Figure 1: Common mechanisms of pathogenesis in diverse diseases of prematurity

Click here to view


Although an understanding of the mechanisms underlying tissue simplification is still incomplete, it is admitted that exposure to free radicals (reactive oxygen and nitrogen species: ROS and RNS, respectively) is detrimental to stem and progenitor cells, while their terminally differentiated counterparts are more resistant to oxidative damage. [6],[9],[10],[11] Therefore, the combination of risk factors cited above, including oxidative stress, genetic predisposition and deprivation of maternal/placental molecules, may contribute to tissue simplification by directly damaging stem/progenitor cells [Figure 1].

Data emerging from the literature support this hypothesis (see next sections) and open new paths of study for the upcoming years.


  Stem Cell Depletion in PVL Top


Cystic PVL is characterized by focal necrosis deep inside the periventricular white matter, evolving in micro- or macrocyst formation and well correlates with cerebral palsy. However, nowadays, the predominant component of PVL is a more diffuse, noncystic, damage in the central cerebral white matter with associated secondary decreased cerebral cortical gray matter volume, which better correlates with cognitive/behavioral deficits. This latter is a cell-specific injury that appears to be caused by preferential death of premyelinating oligodendrocytes (preoligodendrocytes) during a developmental window of vulnerability. [6],[12] Preoligodendrocytes are abundant in the brain of preterm (but not term) infants and progressively differentiate into mature oligodendrocytes between 28 and 40 weeks gestational age to form the myelin sheath. Both ischemia and infection contribute to the production of ROS and RNS, at least in part through the activation of microglia. It is known that preoligodendrocytes, but not mature oligodendrocytes, are highly vulnerable to oxidative stress, and are preferentially lost upon exposure to pathogenic factors associated with prematurity. These considerations support the notion that progenitor cell depletion (preoligodendrocyte depletion), occurring during the process of myelin formation, might result in developmental arrest and tissue simplification (hypomyelination in the central cerebral white matter and secondary neuronal abnormalities), the hallmarks of diffuse PVL [Figure 2].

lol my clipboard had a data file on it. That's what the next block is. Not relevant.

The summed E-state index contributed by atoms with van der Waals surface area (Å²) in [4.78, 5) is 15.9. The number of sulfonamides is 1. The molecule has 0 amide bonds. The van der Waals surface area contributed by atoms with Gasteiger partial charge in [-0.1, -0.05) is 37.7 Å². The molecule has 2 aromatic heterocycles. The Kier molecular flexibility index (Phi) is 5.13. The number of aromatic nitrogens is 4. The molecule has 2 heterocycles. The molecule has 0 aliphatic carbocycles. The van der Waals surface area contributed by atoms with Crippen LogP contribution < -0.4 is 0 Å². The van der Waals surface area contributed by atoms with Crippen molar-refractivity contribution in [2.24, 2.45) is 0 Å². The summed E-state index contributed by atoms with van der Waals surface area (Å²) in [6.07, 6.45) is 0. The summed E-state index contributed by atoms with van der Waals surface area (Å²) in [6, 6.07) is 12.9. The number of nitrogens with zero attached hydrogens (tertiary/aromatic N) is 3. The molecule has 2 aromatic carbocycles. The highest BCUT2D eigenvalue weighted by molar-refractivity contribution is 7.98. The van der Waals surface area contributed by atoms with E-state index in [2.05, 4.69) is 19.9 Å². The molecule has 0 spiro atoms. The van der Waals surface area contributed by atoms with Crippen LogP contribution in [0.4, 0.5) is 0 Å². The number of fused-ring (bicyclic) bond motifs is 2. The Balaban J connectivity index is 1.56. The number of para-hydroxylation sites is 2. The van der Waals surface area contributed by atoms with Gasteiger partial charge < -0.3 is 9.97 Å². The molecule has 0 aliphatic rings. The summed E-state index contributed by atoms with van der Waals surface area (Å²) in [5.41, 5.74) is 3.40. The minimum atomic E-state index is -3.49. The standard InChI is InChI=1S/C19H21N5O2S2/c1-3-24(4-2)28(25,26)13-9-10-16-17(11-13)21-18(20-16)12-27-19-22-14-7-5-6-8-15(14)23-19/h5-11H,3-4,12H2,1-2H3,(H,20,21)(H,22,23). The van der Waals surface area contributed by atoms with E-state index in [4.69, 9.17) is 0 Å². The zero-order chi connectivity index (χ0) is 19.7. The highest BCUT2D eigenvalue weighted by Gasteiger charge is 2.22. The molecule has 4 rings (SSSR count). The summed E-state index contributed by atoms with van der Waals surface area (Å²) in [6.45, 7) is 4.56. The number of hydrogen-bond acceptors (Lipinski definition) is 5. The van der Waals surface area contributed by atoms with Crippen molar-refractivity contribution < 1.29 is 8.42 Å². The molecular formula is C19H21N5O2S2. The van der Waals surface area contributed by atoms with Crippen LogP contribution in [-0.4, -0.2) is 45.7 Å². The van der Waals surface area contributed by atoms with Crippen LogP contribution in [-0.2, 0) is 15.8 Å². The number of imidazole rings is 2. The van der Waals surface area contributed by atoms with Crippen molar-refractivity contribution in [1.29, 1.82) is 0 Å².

Figure 2: Mechanisms of brain injury in diffuse periventricular leukomalacia. Mesenchymal stem cell-based treatments may protect the developing brain or stimulate the endogenous repair

Click here to view


Cell therapies aiming at preventing brain injury associated with preterm birth should therefore focus on protecting the cerebral stem/progenitor cells, and in particular preoligodendrocytes, and promote endogenous repair.


  Stem Cell Loss in BPD: Initial Evidence Top


BPD affects up to 43% of infants with birth weight less than 1500 g. [3] It is characterized by fibrosis and arrested alveolar and lung vascular growth, resulting in chronic need of oxygen supplementation until late in infancy, and disturbances in lung function and neurodevelopment in older children and adults. [1],[3]